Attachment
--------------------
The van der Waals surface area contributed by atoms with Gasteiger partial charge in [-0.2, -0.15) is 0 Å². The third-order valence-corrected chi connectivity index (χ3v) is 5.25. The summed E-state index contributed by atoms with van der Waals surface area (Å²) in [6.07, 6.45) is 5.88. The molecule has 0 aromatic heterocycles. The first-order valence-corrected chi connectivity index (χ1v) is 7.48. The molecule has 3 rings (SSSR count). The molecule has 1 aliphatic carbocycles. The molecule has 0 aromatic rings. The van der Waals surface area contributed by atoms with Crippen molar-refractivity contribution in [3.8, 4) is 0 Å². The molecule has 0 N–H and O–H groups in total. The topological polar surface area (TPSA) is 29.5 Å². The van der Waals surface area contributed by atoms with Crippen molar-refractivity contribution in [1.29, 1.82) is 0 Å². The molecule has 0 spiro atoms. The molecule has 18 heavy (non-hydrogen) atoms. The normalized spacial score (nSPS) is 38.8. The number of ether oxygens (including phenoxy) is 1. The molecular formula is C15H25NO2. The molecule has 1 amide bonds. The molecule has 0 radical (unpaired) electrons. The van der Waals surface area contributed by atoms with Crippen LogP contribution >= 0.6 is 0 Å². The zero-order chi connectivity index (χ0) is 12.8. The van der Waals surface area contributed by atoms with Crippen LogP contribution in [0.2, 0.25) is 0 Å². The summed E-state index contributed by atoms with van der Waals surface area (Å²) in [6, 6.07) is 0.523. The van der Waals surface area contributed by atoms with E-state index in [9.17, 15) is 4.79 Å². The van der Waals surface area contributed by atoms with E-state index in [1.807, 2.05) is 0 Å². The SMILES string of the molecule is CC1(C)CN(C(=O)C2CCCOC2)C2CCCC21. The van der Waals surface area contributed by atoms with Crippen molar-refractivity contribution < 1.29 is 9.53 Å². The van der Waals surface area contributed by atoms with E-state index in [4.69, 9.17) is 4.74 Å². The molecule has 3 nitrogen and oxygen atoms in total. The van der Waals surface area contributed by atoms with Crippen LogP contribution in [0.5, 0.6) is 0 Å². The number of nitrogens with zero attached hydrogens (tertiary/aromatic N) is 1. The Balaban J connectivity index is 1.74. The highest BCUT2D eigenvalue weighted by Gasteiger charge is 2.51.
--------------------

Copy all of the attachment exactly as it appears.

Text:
The van der Waals surface area contributed by atoms with Gasteiger partial charge in [-0.2, -0.15) is 0 Å². The third-order valence-corrected chi connectivity index (χ3v) is 5.25. The summed E-state index contributed by atoms with van der Waals surface area (Å²) in [6.07, 6.45) is 5.88. The molecule has 0 aromatic heterocycles. The first-order valence-corrected chi connectivity index (χ1v) is 7.48. The molecule has 3 rings (SSSR count). The molecule has 1 aliphatic carbocycles. The molecule has 0 aromatic rings. The van der Waals surface area contributed by atoms with Crippen molar-refractivity contribution in [3.8, 4) is 0 Å². The molecule has 0 N–H and O–H groups in total. The topological polar surface area (TPSA) is 29.5 Å². The van der Waals surface area contributed by atoms with Crippen molar-refractivity contribution in [1.29, 1.82) is 0 Å². The molecule has 0 spiro atoms. The molecule has 18 heavy (non-hydrogen) atoms. The normalized spacial score (nSPS) is 38.8. The number of ether oxygens (including phenoxy) is 1. The molecular formula is C15H25NO2. The molecule has 1 amide bonds. The molecule has 0 radical (unpaired) electrons. The van der Waals surface area contributed by atoms with Crippen LogP contribution >= 0.6 is 0 Å². The zero-order chi connectivity index (χ0) is 12.8. The van der Waals surface area contributed by atoms with Crippen LogP contribution in [0.2, 0.25) is 0 Å². The summed E-state index contributed by atoms with van der Waals surface area (Å²) in [6, 6.07) is 0.523. The van der Waals surface area contributed by atoms with E-state index in [9.17, 15) is 4.79 Å². The van der Waals surface area contributed by atoms with E-state index in [1.807, 2.05) is 0 Å². The SMILES string of the molecule is CC1(C)CN(C(=O)C2CCCOC2)C2CCCC21. The van der Waals surface area contributed by atoms with Crippen molar-refractivity contribution < 1.29 is 9.53 Å². The van der Waals surface area contributed by atoms with E-state index in [4.69, 9.17) is 4.74 Å². The molecule has 3 nitrogen and oxygen atoms in total. The van der Waals surface area contributed by atoms with Crippen LogP contribution in [0.5, 0.6) is 0 Å². The number of nitrogens with zero attached hydrogens (tertiary/aromatic N) is 1. The Balaban J connectivity index is 1.74. The highest BCUT2D eigenvalue weighted by Gasteiger charge is 2.51.